Did your boss email you over the weekend? If so, did he or she expect you to respond? And if you did respond, do you have a problem with feeling compelled to do so?
If your boss does send you work-related emails over the weekend, you can at least take heart in the fact that you’re not alone. According to a recent survey of nearly 600 North American workers by Right Management, the talent and career management arm of ManpowerGroup, more than two-thirds of the respondents said they’re in the same boat often or from time to time. Here’s the breakdown:
Michael Haid, Right Management’s senior vice president of talent management, noted that the convenience and pervasiveness of workplace technology are matched by its intrusiveness beyond the workplace:
For a growing number of workers their weekend is no longer their own and work is never far from their mind. Being tuned in to work seven days a week may become the norm, if it hasn’t already. We are unsure whether this is symptomatic the high-pressured volatile economy or just the new “business as usual” workplace. Having this type of “on demand” technology, reaching anyone at any time, definitely reshapes the thinking on what might constitute work/life balance as work life and private life may no longer exist as separate spaces. … It’s one thing to get broadcast or informational emails after office hours, but it’s now a given that everyone has to check their emails at least once a day, Saturday and Sunday included.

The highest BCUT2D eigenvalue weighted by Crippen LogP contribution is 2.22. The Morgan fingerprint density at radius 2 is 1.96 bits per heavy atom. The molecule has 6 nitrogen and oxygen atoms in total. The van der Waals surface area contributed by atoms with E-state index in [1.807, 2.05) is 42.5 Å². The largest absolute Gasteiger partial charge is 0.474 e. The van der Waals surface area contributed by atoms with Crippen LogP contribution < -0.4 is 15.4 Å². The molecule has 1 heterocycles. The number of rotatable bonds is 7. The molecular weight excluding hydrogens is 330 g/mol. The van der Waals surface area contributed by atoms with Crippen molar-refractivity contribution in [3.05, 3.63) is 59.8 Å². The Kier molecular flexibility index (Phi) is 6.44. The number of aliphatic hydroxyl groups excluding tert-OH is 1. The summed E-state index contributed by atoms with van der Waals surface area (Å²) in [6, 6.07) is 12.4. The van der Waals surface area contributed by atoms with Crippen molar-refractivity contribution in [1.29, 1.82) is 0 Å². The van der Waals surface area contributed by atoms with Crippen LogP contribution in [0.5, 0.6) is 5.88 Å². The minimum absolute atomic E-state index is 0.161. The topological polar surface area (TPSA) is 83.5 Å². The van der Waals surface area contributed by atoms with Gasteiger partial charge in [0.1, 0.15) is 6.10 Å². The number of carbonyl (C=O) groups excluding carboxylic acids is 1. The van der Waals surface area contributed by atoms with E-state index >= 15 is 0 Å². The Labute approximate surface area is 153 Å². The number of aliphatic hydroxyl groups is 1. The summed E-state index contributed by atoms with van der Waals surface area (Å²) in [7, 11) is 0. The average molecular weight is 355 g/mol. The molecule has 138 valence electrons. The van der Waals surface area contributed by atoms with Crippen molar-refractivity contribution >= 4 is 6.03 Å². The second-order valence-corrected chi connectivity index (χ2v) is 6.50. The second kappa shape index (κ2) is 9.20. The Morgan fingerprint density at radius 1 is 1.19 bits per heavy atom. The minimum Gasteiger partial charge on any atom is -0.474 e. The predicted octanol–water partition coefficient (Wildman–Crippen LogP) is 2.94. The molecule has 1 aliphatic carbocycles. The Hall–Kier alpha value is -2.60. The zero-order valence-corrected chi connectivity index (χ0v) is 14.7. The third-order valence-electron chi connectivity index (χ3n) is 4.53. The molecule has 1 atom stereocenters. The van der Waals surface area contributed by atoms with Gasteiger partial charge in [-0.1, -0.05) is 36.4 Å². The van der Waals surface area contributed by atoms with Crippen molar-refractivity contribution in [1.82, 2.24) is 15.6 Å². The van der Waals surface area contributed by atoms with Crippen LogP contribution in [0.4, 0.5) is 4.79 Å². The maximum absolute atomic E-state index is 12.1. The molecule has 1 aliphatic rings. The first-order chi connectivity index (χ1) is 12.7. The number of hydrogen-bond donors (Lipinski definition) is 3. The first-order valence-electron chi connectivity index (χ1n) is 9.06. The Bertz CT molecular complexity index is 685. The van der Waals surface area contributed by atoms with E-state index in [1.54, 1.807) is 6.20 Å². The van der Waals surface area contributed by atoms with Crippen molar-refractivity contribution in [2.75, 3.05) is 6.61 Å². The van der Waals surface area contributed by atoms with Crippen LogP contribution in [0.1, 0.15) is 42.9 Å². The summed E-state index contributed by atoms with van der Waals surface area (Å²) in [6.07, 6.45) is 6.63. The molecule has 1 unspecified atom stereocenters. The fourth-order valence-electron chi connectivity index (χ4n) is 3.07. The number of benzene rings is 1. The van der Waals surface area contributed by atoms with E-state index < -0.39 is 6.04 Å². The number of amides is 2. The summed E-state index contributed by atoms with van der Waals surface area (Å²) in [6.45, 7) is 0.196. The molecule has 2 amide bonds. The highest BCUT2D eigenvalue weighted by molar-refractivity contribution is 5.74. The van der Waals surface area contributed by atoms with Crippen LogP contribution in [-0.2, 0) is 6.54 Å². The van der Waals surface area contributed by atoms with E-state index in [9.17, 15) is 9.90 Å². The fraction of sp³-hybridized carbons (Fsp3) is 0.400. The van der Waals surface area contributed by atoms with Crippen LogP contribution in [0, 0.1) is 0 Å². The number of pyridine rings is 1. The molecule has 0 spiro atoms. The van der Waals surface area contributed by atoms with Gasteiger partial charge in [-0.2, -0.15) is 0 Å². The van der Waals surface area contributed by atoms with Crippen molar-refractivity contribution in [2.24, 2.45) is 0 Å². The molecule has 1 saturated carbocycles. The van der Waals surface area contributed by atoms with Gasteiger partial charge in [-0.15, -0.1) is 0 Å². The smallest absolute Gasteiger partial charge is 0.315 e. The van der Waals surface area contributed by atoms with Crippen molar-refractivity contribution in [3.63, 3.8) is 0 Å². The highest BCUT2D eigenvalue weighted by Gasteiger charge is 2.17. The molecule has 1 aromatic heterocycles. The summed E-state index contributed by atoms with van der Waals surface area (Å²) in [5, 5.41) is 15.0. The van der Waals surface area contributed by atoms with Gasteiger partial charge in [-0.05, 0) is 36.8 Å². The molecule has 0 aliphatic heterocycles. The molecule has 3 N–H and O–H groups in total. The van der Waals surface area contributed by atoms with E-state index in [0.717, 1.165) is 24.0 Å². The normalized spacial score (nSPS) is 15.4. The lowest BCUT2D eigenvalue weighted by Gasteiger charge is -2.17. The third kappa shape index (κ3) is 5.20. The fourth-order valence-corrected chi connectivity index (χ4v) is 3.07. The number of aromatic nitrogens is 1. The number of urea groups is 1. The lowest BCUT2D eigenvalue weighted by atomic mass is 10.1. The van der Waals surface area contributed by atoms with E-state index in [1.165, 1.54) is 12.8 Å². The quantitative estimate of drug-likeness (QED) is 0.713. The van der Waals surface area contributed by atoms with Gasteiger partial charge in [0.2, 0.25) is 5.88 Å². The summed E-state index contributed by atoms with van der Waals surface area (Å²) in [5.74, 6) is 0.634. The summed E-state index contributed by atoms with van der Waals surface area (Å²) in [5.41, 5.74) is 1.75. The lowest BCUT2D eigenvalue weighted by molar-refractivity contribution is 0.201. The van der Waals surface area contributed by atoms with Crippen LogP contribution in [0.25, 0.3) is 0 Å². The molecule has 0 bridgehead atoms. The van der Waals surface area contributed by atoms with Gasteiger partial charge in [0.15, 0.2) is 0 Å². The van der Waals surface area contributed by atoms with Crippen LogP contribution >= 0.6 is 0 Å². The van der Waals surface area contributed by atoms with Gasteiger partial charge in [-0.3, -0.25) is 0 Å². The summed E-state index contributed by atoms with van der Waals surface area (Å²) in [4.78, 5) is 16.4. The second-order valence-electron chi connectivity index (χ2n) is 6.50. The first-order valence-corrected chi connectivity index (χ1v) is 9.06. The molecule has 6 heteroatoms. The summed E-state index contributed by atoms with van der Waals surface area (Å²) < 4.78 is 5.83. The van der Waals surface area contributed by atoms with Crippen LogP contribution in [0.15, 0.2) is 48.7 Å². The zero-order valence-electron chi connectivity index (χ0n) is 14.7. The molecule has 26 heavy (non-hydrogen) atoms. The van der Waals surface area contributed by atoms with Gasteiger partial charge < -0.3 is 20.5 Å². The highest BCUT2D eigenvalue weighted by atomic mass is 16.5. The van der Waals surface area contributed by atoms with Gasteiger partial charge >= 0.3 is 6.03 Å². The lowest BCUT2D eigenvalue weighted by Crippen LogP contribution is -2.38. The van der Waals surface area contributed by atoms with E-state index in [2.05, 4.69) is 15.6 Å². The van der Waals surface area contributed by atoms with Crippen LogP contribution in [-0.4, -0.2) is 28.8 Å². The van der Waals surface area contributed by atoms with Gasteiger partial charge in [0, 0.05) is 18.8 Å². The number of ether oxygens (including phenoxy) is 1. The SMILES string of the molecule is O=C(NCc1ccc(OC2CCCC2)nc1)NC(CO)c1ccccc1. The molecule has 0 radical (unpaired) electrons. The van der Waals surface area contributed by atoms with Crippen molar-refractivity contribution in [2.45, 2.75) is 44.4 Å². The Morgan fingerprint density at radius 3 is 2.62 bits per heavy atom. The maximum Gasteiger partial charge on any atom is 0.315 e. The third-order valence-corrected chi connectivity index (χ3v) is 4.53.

Haid advised managers to ensure that expectations related to communications are well understood:
If your work environment calls for employees to be in touch around the clock, then it’s important everyone shares that same understanding. But if you are a boss that’s working on the weekend because that is just your style and your only time to catch up, then let employees know if it’s okay for them not to respond during their down time. Part of resetting expectations for those who do fully expect weekend participation in work through technology is to allow a counterbalance for employees so that they may attend to personal things during the course of what used to be considered the "normal" working hours and days. If you expect your employee to work mid-morning Sunday then it is highly advised that you repay that time taken somewhere else in the traditional work week — say, for example, allowing that same employee to take mid-morning Wednesday to attend to personal things. The key is flexibility with time across the entire week, otherwise you add to the risk of employee burnout, lowered morale and reduced productivity in the longer-term.